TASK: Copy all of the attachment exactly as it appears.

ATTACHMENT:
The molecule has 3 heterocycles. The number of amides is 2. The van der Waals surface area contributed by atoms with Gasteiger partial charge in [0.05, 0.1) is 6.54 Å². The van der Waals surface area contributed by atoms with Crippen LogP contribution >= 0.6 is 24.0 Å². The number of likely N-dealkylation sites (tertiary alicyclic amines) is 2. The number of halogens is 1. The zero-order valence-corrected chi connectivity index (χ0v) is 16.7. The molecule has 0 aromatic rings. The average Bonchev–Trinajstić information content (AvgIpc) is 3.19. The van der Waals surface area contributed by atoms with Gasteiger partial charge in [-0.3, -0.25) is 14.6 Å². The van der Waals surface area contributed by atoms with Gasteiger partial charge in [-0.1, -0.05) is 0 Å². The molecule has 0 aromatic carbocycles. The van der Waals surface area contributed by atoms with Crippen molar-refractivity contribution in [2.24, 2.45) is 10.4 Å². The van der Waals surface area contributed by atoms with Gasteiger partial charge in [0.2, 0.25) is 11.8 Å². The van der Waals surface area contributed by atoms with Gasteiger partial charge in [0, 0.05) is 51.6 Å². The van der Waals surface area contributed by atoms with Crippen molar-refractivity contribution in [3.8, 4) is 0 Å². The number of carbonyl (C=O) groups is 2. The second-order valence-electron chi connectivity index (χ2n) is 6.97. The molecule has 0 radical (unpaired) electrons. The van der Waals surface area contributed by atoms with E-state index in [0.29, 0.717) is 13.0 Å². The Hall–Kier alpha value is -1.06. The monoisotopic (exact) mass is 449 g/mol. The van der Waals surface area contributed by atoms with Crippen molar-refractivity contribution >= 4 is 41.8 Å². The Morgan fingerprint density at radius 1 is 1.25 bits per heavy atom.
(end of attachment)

The molecule has 3 heterocycles. The number of amides is 2. The van der Waals surface area contributed by atoms with Gasteiger partial charge in [0.05, 0.1) is 6.54 Å². The van der Waals surface area contributed by atoms with Crippen LogP contribution >= 0.6 is 24.0 Å². The number of likely N-dealkylation sites (tertiary alicyclic amines) is 2. The number of halogens is 1. The zero-order valence-corrected chi connectivity index (χ0v) is 16.7. The molecule has 0 aromatic rings. The average Bonchev–Trinajstić information content (AvgIpc) is 3.19. The van der Waals surface area contributed by atoms with Gasteiger partial charge in [-0.3, -0.25) is 14.6 Å². The van der Waals surface area contributed by atoms with Gasteiger partial charge in [-0.1, -0.05) is 0 Å². The molecule has 0 aromatic carbocycles. The van der Waals surface area contributed by atoms with Crippen molar-refractivity contribution in [2.24, 2.45) is 10.4 Å². The van der Waals surface area contributed by atoms with Gasteiger partial charge in [0.2, 0.25) is 11.8 Å². The van der Waals surface area contributed by atoms with Gasteiger partial charge in [0, 0.05) is 51.6 Å². The van der Waals surface area contributed by atoms with Crippen molar-refractivity contribution in [3.8, 4) is 0 Å². The number of carbonyl (C=O) groups is 2. The second-order valence-electron chi connectivity index (χ2n) is 6.97. The molecule has 0 radical (unpaired) electrons. The van der Waals surface area contributed by atoms with E-state index in [0.29, 0.717) is 13.0 Å². The Hall–Kier alpha value is -1.06. The monoisotopic (exact) mass is 449 g/mol. The van der Waals surface area contributed by atoms with Crippen molar-refractivity contribution >= 4 is 41.8 Å². The Morgan fingerprint density at radius 1 is 1.25 bits per heavy atom.